Understanding Military Assignment Dynamics in the U.S.: A Look at the Data & Some Questions to Ponder

Christopher Plein, Ph.D.  West Virginia University and MFLN Caregiving Team Member

As a social scientist, I am drawn to the facts and figures that describe the world around us.  A recent visit to the Department of Defense’s DMDC website proved this to me yet again.   As is common in the military, the DMDC serves as a shorthand acronym – in this case for the Defense Manpower Data Center.   We have discussed DMDC resources in previous blogs.    Because of the work that I do the MFLN caregiving concentration, I am especially interested in trends and patterns in the active duty component of the military.

It is helpful to return data sources on a regular basis.  The “Number of Military and DoD Appropriated Fund (APF) Civilian Personnel Permanently Assigned” quarterly report is especially helpful.  The March 2018 report provides important breakdown information between activity duty and civilian assignments.  It can be downloaded in excel from DMDC’s Personnel, Workforce Reports & Publications website.  The charts and discussion that follows in this blog are drawn from the March 2018 report.

As of March 2018, the overall active duty military members stood at approximately 1.33 million.  Of these approximately 1.16 are assigned in the United States.  Of these, 36 percent or 416,667 are with the Army.  As the pie chart below illustrates, the distribution is followed next in order by the Navy (285,141), the Air Force (266,167), the Marine Corps (153,107), and the Coast Guard (39,960).

Active duty personnel stationed in every state.  California has the most active duty members, totaling some 157,583 while Vermont has the fewest at 165.  Along with California, the top five states for active duty military assignment are Virginia (123,341), Texas (119,272), North Carolina (100,606) and Georgia (63,645). Essentially, 1 out of 2 activity duty military personnel are stationed in one of these five states.  The chart below illustrates this distribution.

The numbers tell us even more.  Some service branches tend to concentrate in a few states.  Almost two-thirds active duty Marine Corps personnel can be found in two states – California (58,101) and North Carolina (42,837).  A similar pattern holds for the United States Navy.  Half of all assigned personnel can be found in Virginia (73,368) or California (70,086).  Next in line is Florida with 25,458. Together these three states account almost 60 percent of assignment locations.

In contrast, both the Army and U.S. Air Force tend to be more geographically dispersed.  In the Army high concentrations of assignment include Texas (71,898), Georgia (46,939), North Carolina (44,989), Kentucky (31,608), Washington State (26,844) and Colorado (25,937).  Together these 6 states comprise about 60 percent of Army active duty assignment.  In the Air Force concentrations of active duty assignments can be found in Texas (37,089) Florida (23,118), California (17,988), Virginia (12,109), New Mexico (11,974), Arizona (10,066), Nevada (9,891), Georgia (9,331), and Colorado (8,599). Together these 9 states make up about 53 percent of assignment locations.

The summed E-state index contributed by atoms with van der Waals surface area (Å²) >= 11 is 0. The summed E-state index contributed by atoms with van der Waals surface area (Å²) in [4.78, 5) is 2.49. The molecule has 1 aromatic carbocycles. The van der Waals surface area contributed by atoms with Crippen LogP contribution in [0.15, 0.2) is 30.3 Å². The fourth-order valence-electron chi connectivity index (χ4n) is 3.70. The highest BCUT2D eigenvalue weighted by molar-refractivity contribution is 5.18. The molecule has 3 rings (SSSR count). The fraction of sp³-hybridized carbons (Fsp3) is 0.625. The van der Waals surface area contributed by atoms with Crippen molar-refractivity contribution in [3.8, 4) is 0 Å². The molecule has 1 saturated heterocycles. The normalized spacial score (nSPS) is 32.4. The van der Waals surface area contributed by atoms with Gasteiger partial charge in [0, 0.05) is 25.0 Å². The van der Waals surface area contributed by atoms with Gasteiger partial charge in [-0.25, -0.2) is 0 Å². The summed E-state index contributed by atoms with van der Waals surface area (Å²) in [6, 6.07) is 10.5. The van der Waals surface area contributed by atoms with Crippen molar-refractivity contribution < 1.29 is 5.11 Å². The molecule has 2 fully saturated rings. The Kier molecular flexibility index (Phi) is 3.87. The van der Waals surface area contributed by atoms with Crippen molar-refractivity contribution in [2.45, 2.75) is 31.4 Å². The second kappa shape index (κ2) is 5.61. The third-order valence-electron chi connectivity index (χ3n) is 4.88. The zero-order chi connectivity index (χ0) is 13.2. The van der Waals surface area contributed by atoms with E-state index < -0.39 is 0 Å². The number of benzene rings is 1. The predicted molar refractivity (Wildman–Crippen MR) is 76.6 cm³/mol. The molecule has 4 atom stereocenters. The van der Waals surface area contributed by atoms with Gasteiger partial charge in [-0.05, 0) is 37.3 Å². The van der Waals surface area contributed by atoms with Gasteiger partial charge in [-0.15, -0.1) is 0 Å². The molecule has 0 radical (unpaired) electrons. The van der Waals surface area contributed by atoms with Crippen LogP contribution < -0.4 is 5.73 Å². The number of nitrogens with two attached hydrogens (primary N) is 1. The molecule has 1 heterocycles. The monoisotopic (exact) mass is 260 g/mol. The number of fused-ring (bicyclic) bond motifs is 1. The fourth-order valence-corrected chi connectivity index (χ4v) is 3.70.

These data tell us something about the distribution of the active duty military across the country, but they also raise some interesting questions that can help guide efforts to work with and support military families.  As we have discussed in previous blogs, active duty military personnel and their families are deeply intertwined in their communities.  We know that frequent transfers can create unique challenges to getting access to services and connecting to community-based resources.  With this in mind, consider some of the following:

  • What is happening in those states with high military populations to ensure that families are able to connect to needed resources? How is this reflected in terms of policies and programs relating to healthcare and education?  How does this play out more informally through the efforts of community-based service providers?
  • Conversely, what challenges emerge for military families in states where there are few active duty military assignments? Are policies and programs sensitive to the situations of these families?  Are community-based service providers aware of the needs of military families?
  • Since each of the service branches have considerable discretion in structuring and operating family support activities, do assignment patterns focusing on a few states influence programs and practices – and vice versa?

These are questions that are worth considering.  Much of the work of the MFLN concentrates on how to best understand context and environment in order to better connect military families to resources at the community level and beyond.  By returning to the data, we are able to identify both challenges and opportunities that relate to our work.

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